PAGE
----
Why Does a Lack of Sleep Affect Your Body’s Performance?
The performance of athletes is directly related to obtaining sufficient sleep. This is because more calories are necessary to provide enough fuel for the body to participate in sports. The amount of physical activity required for athletics places additional demand on both the tissues and muscles. Repairs to the body are made during sleep. This not only helps with recovery, but sleep also boosts the performance of the athlete.
The amount of sleep required for each athlete is dependant on the amount of physical activity necessary for the specific sport and their genes. The majority of adults require between seven and nine hours of sleep per night. No matter which sport the athlete has chosen, sleep is critical for boosting performance. This is accomplished in several different ways.
When a basketball player increases their sleep by two hours per night, their speed is increased by five percent. Accuracy is boosted by nine percent. Obtaining additional sleep also speeds up both reflexes and reaction times. This improves the overall performance of the athlete.
Strengthening Mental Focus
Participating in competitions and training requires both physical strength and mental strength. Mental focus requires enough sleep every night. This is because when an athlete is refreshed after a good night’s sleep, their mood and alertness are increased. Alertness and mood are both critical for achieving the best possible performance.
The Increase in Intensity
Studies have shown an athlete increases their intensity when they receive nine hours of sleep per night. This means they can perform higher-intensity workouts and train more effectively. This includes lifting weights, running and riding a bike. The appropriate amount of sleep provides the athlete with enough energy to boost their physical performance.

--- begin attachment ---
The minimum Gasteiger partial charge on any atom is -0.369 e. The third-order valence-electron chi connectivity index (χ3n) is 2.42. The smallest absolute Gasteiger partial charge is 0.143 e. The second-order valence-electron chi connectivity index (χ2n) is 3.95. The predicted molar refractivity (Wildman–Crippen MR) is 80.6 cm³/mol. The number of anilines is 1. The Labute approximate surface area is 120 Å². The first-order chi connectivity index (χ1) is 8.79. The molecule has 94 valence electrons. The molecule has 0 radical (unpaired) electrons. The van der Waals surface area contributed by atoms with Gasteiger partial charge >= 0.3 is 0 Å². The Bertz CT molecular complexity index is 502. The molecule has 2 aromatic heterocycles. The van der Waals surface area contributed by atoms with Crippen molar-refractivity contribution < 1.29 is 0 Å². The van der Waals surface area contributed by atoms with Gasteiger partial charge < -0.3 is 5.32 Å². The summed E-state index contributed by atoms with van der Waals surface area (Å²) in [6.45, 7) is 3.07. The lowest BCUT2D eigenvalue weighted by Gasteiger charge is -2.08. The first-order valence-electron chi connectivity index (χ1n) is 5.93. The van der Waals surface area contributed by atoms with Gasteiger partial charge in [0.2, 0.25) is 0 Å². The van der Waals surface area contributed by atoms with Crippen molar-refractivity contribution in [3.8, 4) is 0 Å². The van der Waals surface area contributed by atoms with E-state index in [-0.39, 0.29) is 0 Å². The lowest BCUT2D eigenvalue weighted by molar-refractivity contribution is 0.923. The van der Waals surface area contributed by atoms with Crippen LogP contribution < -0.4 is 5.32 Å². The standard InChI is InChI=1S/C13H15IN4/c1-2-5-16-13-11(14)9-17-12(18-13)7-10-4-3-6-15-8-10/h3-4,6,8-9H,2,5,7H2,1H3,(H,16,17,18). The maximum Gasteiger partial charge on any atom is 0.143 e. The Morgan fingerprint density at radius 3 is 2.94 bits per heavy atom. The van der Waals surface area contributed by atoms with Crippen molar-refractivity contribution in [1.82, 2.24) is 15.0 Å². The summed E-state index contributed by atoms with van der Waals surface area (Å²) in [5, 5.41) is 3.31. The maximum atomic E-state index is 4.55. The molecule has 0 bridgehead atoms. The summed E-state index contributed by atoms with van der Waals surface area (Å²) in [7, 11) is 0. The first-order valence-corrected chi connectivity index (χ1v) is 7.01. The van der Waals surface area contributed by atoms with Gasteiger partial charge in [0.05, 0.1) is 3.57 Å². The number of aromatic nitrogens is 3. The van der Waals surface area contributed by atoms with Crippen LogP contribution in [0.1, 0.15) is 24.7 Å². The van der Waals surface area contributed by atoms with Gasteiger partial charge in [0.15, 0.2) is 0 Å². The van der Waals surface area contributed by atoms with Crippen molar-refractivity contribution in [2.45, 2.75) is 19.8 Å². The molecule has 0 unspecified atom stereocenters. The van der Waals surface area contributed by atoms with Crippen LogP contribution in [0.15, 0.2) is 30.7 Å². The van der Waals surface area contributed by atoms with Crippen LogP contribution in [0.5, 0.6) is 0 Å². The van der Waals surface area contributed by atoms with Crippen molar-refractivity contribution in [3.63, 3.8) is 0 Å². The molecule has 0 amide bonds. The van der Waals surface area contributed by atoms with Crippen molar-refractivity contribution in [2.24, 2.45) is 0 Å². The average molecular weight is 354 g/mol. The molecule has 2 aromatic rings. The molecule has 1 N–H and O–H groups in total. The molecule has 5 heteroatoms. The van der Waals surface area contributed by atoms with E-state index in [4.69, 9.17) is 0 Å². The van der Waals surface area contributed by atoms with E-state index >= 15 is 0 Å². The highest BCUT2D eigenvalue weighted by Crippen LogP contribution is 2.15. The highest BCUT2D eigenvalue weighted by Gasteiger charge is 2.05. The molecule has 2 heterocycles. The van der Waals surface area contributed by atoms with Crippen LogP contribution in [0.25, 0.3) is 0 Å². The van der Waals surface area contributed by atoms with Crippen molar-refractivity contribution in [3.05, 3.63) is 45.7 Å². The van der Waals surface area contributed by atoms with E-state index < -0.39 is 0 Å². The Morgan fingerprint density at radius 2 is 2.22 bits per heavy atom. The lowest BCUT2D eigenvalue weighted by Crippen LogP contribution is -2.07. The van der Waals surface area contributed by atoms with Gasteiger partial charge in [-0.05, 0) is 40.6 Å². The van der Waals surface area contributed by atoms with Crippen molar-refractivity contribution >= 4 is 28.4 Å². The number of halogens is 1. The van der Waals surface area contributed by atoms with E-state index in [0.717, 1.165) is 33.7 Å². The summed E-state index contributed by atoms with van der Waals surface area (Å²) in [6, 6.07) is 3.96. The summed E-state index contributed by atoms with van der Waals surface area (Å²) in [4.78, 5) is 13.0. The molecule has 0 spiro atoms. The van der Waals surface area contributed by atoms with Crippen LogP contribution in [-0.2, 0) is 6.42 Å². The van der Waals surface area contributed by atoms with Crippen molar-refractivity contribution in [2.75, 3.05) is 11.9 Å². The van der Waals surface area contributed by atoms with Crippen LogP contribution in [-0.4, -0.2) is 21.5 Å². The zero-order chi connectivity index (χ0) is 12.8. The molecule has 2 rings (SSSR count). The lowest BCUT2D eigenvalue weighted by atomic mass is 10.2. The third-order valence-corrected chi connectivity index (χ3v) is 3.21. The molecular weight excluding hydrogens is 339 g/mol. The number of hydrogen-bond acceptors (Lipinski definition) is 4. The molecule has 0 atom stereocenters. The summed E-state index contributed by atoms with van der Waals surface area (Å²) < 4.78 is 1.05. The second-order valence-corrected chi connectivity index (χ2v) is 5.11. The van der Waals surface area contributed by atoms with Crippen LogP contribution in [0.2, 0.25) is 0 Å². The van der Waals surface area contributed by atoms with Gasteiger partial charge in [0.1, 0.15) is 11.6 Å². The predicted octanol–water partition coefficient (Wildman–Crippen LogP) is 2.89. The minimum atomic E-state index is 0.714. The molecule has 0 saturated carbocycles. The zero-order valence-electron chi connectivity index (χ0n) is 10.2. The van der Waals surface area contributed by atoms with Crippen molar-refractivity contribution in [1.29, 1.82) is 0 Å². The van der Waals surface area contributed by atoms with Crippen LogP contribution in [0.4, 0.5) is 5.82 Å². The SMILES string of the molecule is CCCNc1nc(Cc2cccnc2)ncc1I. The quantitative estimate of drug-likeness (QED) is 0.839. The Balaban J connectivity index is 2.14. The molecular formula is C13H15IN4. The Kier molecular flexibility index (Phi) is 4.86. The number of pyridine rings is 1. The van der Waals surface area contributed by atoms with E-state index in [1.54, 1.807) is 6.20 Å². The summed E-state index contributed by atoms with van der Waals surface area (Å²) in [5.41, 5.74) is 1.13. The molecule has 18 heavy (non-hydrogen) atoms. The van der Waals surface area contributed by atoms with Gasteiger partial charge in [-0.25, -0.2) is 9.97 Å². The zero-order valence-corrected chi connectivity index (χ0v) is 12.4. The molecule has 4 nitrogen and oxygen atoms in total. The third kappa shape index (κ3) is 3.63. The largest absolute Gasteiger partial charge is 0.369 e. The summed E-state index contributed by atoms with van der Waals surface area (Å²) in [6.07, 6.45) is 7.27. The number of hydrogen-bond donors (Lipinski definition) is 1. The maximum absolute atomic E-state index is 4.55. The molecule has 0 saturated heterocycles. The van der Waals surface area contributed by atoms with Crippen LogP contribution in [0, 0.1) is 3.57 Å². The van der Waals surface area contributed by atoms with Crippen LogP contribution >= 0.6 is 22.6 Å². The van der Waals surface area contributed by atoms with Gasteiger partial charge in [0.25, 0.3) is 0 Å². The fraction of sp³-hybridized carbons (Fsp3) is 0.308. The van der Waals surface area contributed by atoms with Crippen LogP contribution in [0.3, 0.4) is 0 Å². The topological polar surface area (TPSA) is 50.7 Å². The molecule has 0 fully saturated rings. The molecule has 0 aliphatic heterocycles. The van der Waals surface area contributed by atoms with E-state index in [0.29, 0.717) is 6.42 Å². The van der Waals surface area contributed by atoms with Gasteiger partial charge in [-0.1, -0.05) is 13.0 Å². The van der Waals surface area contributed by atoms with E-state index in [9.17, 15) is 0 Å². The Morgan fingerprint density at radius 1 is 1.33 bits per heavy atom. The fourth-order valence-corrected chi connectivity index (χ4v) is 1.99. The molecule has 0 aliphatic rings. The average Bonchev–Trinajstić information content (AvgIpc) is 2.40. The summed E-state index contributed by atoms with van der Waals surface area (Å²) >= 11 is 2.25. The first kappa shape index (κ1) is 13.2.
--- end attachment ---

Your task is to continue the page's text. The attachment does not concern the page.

The Boost of Concentration
During sleep, memories associated with motor skills are consolidated. This is important for establishing the recall necessary for specific body movements required for athletics. An athlete requires recall to make the perfect basketball shot or to perform the ideal backhand in tennis. Many of the experts believe getting enough sleep is just as important for athletes as training sessions and practicing their craft.
The Connection Between Sleep and Injury
When an athlete does not obtain the necessary amount of sleep, their risk of injury increases. Not enough sleep results in decreased muscle recovery and increased fatigue. When an athlete is fatigued, their immune system does not perform properly. This often results in spending time sitting on the bench and more illnesses. An inappropriate amount of sleep does not provide the cells with enough time to fully recover.
An athlete needs sleep as preparation for an activity or they will increase their risk of injury more and more as time passes. The Journal of Sports Medicine conducted a study in 2014 regarding adolescent athletes. The study showed when an adolescent did not have a minimum of eight hours sleep the night before a game, their risk of injury almost doubled. Those receiving the correct amount of sleep were less likely to be injured.